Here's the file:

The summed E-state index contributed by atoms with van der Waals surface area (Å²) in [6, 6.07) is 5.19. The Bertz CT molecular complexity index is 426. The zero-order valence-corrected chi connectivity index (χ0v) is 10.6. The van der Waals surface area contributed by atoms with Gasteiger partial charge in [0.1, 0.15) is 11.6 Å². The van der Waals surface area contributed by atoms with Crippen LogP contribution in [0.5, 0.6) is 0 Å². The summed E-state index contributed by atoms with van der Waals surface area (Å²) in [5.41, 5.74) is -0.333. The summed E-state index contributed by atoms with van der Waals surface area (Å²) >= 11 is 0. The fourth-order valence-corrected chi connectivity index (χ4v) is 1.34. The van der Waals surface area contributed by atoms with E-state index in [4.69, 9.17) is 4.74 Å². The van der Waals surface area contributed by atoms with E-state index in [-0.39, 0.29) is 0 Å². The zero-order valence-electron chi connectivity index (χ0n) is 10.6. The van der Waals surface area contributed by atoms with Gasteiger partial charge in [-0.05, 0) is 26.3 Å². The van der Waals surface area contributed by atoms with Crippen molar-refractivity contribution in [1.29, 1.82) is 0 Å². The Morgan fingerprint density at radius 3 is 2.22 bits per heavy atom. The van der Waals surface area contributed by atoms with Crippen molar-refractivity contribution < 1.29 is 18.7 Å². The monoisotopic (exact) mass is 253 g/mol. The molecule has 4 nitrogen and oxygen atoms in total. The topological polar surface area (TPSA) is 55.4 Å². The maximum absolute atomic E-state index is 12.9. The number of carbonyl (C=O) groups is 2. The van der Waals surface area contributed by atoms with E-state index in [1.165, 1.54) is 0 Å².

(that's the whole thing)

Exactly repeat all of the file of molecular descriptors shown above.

The summed E-state index contributed by atoms with van der Waals surface area (Å²) in [6, 6.07) is 5.19. The Bertz CT molecular complexity index is 426. The zero-order valence-corrected chi connectivity index (χ0v) is 10.6. The van der Waals surface area contributed by atoms with Gasteiger partial charge in [0.1, 0.15) is 11.6 Å². The van der Waals surface area contributed by atoms with Crippen LogP contribution in [0.5, 0.6) is 0 Å². The summed E-state index contributed by atoms with van der Waals surface area (Å²) in [5.41, 5.74) is -0.333. The summed E-state index contributed by atoms with van der Waals surface area (Å²) >= 11 is 0. The fourth-order valence-corrected chi connectivity index (χ4v) is 1.34. The van der Waals surface area contributed by atoms with E-state index in [4.69, 9.17) is 4.74 Å². The van der Waals surface area contributed by atoms with E-state index in [-0.39, 0.29) is 0 Å². The zero-order valence-electron chi connectivity index (χ0n) is 10.6. The van der Waals surface area contributed by atoms with Gasteiger partial charge in [-0.05, 0) is 26.3 Å². The van der Waals surface area contributed by atoms with Crippen molar-refractivity contribution in [1.29, 1.82) is 0 Å². The Morgan fingerprint density at radius 3 is 2.22 bits per heavy atom. The van der Waals surface area contributed by atoms with Crippen molar-refractivity contribution < 1.29 is 18.7 Å². The monoisotopic (exact) mass is 253 g/mol. The molecule has 4 nitrogen and oxygen atoms in total. The topological polar surface area (TPSA) is 55.4 Å². The maximum absolute atomic E-state index is 12.9. The number of carbonyl (C=O) groups is 2. The van der Waals surface area contributed by atoms with E-state index in [1.165, 1.54) is 0 Å².